UNTIL THAT GOOD DAY is an intriguing period piece that enables the audience to visualize life in the Lower Mississippi during the Depression. The tale is told from different perspectives so that the audience gains a wider vision of the times. The characters are deep and John's dark secret is interesting as he hides it from most of his customers and his family. Only his beloved Odessa knows the truth. Though there is little action, Marjorie Kemper provides a deep character study that shines on a way of life that feels almost ancient though it is only seven decades ago.
Harriet Klausner
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3 of 4 people found the following review helpful By Pretty Brown Girl VINE VOICE on September 22, 2003
Format: Paperback
Until That Good Day by Marjorie Kemper is another sorrowful tale of the "tragic mulatto" set in the depression-era South. In this story, we meet John Osceola Washington, a handsome, dashing traveling salesman, who is a seemingly devoted husband and father in the eyes of the residents of Myrtle, Louisiana. However, John, as his family before him, are light-skinned blacks who have lived as white citizens since Reconstruction. John has intentionally married white at the urging of his mother to keep their secret safe. The psychological pressure and societal restraints prevent him from pursuing his true love, a black woman, Odessa, whom he met on his trade route and has romanced for years. Odessa and a few other suspecting blacks see through John's façade and accept him unconditionally. The author forebodes that John's luck will hold until that good day when the proverbial dam of lies will break.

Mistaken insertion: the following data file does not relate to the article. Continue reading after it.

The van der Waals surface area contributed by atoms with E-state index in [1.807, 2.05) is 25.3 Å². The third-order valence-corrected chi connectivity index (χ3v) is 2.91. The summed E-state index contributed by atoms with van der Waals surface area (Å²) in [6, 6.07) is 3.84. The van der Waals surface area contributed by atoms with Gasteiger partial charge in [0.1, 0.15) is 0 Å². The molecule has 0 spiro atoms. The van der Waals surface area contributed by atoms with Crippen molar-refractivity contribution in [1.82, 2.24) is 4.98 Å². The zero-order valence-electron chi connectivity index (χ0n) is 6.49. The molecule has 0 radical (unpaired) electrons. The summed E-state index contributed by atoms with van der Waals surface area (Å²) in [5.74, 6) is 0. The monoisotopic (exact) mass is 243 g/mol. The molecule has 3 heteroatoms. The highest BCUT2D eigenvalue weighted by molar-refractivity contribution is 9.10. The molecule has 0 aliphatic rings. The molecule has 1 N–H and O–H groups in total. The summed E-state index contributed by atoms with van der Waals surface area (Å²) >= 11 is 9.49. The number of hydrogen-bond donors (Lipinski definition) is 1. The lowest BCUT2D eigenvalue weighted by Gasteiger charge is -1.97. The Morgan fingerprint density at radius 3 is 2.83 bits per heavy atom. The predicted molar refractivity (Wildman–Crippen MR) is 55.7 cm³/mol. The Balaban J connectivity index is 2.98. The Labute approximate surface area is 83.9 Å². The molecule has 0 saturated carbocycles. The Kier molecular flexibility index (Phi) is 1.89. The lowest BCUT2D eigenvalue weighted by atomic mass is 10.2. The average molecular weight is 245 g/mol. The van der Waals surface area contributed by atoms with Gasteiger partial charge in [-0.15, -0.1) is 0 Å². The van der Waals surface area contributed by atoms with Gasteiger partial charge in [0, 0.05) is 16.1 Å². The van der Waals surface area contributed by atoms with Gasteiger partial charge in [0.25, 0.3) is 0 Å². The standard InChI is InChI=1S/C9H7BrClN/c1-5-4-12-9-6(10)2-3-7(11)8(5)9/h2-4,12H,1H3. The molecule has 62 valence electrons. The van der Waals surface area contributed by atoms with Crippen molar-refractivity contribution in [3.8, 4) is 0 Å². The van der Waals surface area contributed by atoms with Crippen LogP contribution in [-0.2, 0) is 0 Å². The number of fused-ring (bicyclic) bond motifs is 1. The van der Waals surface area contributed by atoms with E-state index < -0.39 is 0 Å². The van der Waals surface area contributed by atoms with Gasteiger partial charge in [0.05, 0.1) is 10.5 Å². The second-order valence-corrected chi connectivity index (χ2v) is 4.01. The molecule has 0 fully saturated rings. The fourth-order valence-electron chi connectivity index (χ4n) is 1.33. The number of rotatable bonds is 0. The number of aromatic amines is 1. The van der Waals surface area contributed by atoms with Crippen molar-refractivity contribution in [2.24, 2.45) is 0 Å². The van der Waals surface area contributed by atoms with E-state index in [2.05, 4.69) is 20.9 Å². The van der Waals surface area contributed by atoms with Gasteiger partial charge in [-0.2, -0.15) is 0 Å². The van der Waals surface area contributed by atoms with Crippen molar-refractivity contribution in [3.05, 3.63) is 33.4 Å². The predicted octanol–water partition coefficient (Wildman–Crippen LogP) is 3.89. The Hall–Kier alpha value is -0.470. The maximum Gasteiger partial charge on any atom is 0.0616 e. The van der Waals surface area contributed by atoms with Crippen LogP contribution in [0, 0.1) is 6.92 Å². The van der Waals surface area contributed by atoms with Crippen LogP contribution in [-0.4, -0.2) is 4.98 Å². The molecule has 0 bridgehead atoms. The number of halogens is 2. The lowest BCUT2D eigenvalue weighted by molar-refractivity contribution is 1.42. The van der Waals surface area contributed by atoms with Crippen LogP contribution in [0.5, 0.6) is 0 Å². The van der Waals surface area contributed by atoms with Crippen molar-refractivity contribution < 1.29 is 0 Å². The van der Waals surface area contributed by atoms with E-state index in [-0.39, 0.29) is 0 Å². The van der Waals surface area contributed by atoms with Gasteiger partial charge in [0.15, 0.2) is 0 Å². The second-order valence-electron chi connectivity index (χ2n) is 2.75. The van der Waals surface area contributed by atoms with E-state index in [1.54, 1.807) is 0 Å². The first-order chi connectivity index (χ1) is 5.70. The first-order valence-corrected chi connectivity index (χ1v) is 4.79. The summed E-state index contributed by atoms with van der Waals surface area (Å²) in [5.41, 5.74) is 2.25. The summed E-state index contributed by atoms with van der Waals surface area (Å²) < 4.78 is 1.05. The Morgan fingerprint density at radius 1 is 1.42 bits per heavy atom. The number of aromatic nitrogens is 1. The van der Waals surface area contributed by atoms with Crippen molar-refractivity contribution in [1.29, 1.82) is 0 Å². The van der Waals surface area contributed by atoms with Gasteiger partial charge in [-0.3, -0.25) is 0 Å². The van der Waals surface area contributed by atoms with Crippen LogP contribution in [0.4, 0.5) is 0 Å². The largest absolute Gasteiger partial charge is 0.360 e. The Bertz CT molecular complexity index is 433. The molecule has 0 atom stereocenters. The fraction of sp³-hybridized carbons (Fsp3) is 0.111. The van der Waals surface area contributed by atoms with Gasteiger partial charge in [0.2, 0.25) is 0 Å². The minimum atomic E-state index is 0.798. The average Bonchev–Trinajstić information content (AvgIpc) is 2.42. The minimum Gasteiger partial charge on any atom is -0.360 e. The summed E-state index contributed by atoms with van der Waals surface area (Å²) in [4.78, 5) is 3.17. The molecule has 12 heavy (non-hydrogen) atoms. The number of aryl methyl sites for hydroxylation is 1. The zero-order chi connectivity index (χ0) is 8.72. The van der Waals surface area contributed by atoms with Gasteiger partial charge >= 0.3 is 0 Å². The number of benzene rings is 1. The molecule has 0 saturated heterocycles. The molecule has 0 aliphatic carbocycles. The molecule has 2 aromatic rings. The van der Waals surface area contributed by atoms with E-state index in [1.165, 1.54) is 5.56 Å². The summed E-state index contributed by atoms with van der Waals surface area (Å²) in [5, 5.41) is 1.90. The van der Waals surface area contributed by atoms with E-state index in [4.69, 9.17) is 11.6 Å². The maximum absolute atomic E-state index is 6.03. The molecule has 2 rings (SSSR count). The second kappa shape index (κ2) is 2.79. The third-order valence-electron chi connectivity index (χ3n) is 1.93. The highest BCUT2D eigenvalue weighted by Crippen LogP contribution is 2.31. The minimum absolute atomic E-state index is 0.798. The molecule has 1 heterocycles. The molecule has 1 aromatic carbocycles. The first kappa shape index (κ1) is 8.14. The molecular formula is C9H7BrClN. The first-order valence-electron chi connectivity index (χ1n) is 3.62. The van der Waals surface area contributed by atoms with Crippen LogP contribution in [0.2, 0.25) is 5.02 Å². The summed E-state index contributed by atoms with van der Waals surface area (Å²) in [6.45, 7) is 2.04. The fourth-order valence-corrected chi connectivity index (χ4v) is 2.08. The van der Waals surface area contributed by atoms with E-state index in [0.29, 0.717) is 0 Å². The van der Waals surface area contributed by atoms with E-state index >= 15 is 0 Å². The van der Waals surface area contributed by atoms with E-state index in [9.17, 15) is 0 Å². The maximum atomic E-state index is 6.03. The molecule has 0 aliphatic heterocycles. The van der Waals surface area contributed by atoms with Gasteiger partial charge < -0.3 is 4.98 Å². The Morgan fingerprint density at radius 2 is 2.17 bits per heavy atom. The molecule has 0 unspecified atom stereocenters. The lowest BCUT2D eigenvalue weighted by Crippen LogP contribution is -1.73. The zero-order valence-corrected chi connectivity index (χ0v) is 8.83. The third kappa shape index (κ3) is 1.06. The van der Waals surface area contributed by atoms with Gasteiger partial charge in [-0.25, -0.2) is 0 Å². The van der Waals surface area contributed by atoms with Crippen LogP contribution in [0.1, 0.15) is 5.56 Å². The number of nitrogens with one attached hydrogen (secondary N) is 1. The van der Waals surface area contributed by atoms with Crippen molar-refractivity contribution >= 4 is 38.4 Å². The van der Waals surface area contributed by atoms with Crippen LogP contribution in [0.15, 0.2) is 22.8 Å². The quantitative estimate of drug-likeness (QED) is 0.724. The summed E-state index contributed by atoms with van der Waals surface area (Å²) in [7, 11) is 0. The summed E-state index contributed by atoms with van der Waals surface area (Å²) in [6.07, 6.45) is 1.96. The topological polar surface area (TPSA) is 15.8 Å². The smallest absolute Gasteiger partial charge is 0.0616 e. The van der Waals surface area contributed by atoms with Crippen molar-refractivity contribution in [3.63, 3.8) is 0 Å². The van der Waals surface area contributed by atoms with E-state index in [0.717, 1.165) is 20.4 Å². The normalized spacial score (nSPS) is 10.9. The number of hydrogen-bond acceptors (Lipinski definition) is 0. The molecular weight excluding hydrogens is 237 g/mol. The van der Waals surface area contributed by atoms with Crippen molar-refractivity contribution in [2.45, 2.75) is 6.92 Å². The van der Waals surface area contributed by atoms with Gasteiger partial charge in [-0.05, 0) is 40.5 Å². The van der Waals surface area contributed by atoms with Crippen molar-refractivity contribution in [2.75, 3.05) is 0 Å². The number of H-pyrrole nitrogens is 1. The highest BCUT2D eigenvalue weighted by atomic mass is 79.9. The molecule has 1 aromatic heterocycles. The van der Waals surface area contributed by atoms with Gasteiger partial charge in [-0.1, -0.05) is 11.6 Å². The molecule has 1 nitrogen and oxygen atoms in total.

True to the formula, tragedy strikes John's home and his white wife, Della, dies leaving the care of his two daughters to John. He relies on support from his aged mother to care for the girls. Both she and the girls are miserable under this arrangement. Then when she passes unexpectedly, he quickly remarries a spoiled, selfish, young socialite with "ghost white" skin, Antoinette, who despises children and black people. More tragedy ensues and the truth eventually reveals itself (on that good day) in such an obvious event, and it is here we learn the proverbial lesson that people see what they want to see. The author blends this recurring theme of "turning a blind eye to the truth" in numerous storylines throughout the novel.
This novel is told from varying viewpoints including the two daughter's, Odessa's, Antoinette's, Emmy (the black maid), Gilbert (the gardener) and Antoinette's mother.
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1 of 1 people found the following review helpful By Dxzenia on June 17, 2003
Format: Paperback Verified Purchase
Marjorie Kemper captures a sense of place, a sense of time, a sense of humor, and gives you unforgettable characters who will be with you the rest of your life, like it or not. Until That Good Day moves with a voice as original, as constant, and as strong as the Mississippi. Not only the perfect vacation read, it is the one book you will recommend and give for the rest of the year. I can hardly wait for her next novel!